David added that the lack of a PQ majority would give her party the opportunity to “have a dialogue” and “put our ideas on the table.”

Disappointment for CAQ

Results for the Coalition Avenir Québec (CAQ) were more disappointing, however. While the party won 27 per cent of the popular vote, it only gained 19 seats.

In his concession speech, CAQ leader François Legault said that he was ready to work with the PQ government.

“Marois will not be able to do everything she wants,” he said in French. “We will work with her if she is ready to make the necessary changes in Quebec.”

The end of an era 

For the Parti libéral du Québec (PLQ), Jean Charest’s loss in his home riding of Sherbrooke signified the end of an era.

At the PLQ’s Montreal headquarters, the crowd grew quiet as it was officially announced that the former premier had lost his seat.

Supporters continued celebrating through the night, however, as the final results of the PLQ proved better than those projected by the major opinion polls.

“We have been here for 145 years, so I think that we are going to be there for the next 145 years,” said Anson Duran, the PLQ candidate who lost to Françoise David in Gouin.

“We are the party that has always had the ability to have new faces, and you can see that there are new faces and a lot of young candidates,” he added.

Despite its nine years in power and a controversial record, the PLQ won fifty seats.

“There’s always [the want for change], and after nine years it’s just a natural feeling that some people have,” Duran said. “We’ll see what the next few years have to offer, and hopefully we can get back on our feet as soon as possible.”

Some students vow to continue their struggle

Away from the various party headquarters, approximately 200 demonstrators gathered at Place Emilie-Gamelin – a familiar rallying point from last spring’s nightly student marches – to protest the elections, whatever their results.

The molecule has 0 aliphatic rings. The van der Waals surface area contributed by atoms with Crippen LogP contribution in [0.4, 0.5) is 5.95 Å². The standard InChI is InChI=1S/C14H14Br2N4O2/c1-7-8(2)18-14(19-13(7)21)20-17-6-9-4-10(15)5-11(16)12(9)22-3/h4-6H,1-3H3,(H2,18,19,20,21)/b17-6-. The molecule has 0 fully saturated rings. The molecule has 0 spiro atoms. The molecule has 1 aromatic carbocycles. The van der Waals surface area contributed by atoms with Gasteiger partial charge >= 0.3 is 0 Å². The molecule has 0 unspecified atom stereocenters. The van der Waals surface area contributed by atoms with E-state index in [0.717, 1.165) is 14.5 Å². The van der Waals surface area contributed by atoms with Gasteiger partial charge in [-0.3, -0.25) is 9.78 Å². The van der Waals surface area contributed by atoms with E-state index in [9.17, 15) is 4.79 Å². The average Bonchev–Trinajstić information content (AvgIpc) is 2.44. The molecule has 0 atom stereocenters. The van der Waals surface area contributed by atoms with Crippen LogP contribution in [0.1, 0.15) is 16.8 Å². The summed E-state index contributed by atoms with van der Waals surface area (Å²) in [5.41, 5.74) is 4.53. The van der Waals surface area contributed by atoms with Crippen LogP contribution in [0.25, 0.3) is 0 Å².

“Every candidate, every party is in one way or another at the service of capital,” said one demonstrator into a microphone immediately before the crowd marched out of the park brandishing a banner that read in French, “We don’t vote…we fight!”

The march followed a spontaneous route south east of the square, and a heavy police presence followed.

The Cinéma du Peuple, a film collective formed at Occupy Montreal last fall, set up a large tent and projected coverage of the elections alongside popular videos made about the protests.

According to volunteer Paul Bode, their projections were not necessarily meant to protest the elections but rather “to give people access to this information in a public space.”

The Facebook event created to publicize the event was titled “Leurs elections, on s’en calisse!”

The SPVM reported no arrests and no injuries.

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—with files from Lola Duffort, Annie Shiel, and Juan Camilo Velásquez